The Bordeaux-Chile Link

Los Vascos Cab S

A few brief words on the back label of a bottle I opened recently caught my attention: “…vineyard with ungrafted pre-phylloxera Bordeaux rootstock.” But the wine wasn’t from Bordeaux, it was from Chile – Los Vascos’ Cabernet Sauvignon (Majestic, £9.99) – and the phylloxera bug hit Bordeaux in the 1870s. So, what’s the link between Bordeaux and Chile, was the vineyard really planted almost 150 years ago before phylloxera and what does it mean that the rootstocks are ungrafted?

To start answering those questions, we need to turn the clock back to around 1850 when a number of wealthy Chileans began to travel to Europe. Not only did they enjoy the sights, they also experienced some of its fine wines, which were very different from those available in Chile at the time.

One visitor was so impressed, he imported a selection of vine varieties from Bordeaux and hired a French winemaker to make his wine for him. This, of course, was some 20 years before France’s phylloxera infestation, and so no-one had even thought about the need to graft vines to combat the disease.

What is grafting? It involves planting a vine root in the ground that is resistant to phylloxera (or whatever pest you’re trying to protect against) and then connecting your chosen non-resistant vine (eg Cabernet Sauvignon, Chardonnay or almost any of the other varieties we know and love) to it. It is now universally accepted as the best method of protecting against phylloxera, for which there is no known cure.

Chile has been lucky – today it’s one of the few wine producing countries that remains free of this particular pest and so most of its vines are ungrafted.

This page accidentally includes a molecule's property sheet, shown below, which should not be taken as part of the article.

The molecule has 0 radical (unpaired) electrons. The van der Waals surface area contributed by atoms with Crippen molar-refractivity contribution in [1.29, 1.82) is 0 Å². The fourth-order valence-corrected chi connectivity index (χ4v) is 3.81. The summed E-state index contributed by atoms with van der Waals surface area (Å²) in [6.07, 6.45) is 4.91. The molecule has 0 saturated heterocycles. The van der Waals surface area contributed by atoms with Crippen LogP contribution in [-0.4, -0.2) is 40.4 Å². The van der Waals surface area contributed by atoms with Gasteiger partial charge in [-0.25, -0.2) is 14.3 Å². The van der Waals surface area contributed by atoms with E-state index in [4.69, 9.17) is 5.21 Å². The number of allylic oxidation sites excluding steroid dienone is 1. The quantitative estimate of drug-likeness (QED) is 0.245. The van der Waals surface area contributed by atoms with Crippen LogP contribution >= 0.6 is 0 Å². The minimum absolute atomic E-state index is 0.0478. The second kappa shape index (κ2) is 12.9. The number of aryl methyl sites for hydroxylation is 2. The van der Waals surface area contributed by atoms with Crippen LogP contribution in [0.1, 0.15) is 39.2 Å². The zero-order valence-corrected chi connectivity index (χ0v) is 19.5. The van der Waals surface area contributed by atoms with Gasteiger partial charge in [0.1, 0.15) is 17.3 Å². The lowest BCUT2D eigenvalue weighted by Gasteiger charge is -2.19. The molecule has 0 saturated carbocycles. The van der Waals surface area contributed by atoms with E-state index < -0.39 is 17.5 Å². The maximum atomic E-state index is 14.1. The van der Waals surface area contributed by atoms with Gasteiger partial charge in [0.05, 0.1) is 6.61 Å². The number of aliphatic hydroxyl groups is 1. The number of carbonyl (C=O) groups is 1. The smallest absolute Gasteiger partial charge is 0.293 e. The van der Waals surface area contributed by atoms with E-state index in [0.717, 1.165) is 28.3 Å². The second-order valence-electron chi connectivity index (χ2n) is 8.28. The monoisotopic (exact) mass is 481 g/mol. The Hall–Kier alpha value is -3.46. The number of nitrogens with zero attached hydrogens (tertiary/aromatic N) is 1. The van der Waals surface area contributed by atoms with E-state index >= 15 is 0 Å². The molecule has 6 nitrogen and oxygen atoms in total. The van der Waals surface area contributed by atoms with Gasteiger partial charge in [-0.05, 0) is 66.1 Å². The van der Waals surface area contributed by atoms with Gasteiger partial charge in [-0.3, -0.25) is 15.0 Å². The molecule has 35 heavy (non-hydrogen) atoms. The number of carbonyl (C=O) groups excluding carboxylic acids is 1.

But, back to the wine – the Los Vascos Cabernet Sauvignon. My wife, Hilary’s first comment was that wine tasted ‘more Old World than New’ and I know what she meant. This was a wine made in quite a restrained, elegant style without lots of the overt fruit flavours found in many New World wines. The reason for this probably lies in the fact that the estate is managed by Domaines Barons de Rothschild of Château Lafite fame; the lean Bordeaux influence certainly shows through and maintains a link to that region now dating back almost 170 years.

Carmenère – the Clear Winner!

2017-11-13 18.25.40In the minds of many who enjoy a glass of wine, Chile is the place to look for something fresh, fruity, easy-drinking and not too expensive – the sort of wines the Australians used to call ‘sunshine in a glass’.  But that’s only part of the story: Chile is full of ambitious young winemakers eager to break away from the ‘cheap and cheerful’  tag and experiment with something more interesting that will appeal to those prepared to pay a little more. 

Typical of this trend is the Errazuriz Max Reserva Cabernet Sauvignon I blogged about earlier this year but, for a much wider selection, I joined  a tasting organised by the Bristol Tasting Circle recently and supported by ‘Wines of Chile’.  Committee member and wine educator, Tim Johnson’s choice included wines from all the main international grape varieties: Chardonnay, Sauvignon Blanc, Syrah and Pinot Noir.  A particularly nice example of the latter (Falernia’s Reserva from the Elqui Valley, £14.95 from Great Western Wine) got my top mark of the evening.  

Among the less well-known was Huaso de Sauzal’s País (also Great Western Wine, £22.95).  País was brought to South America by the Spanish in the 16th century and, after decades, even centuries, of neglect, has recently attracted the attention of a number of winemakers who are coaxing lovely red and black fruit flavours out of this formerly unloved variety.

These days, no tasting of Chilean wines could be complete with examples of Chile’s ‘own’ grape, Carmenère.  Once thought to be Merlot, it has been embraced enthusiastically since the error was discovered in the closing years of last century and, appropriately, provided the overall joint winners of the evening from Santa Ema (Tanners, £12.80) and Los Vascos’ Grande Reserve (Slurp, £13.95).

So, sunshine in a glass?  Yes!  But a whole lot more, too!

If you would like to join the Bristol Tasting Circle and enjoy tastings like this, please leave your details in the comment box below and I will pass them onto the membership secretary.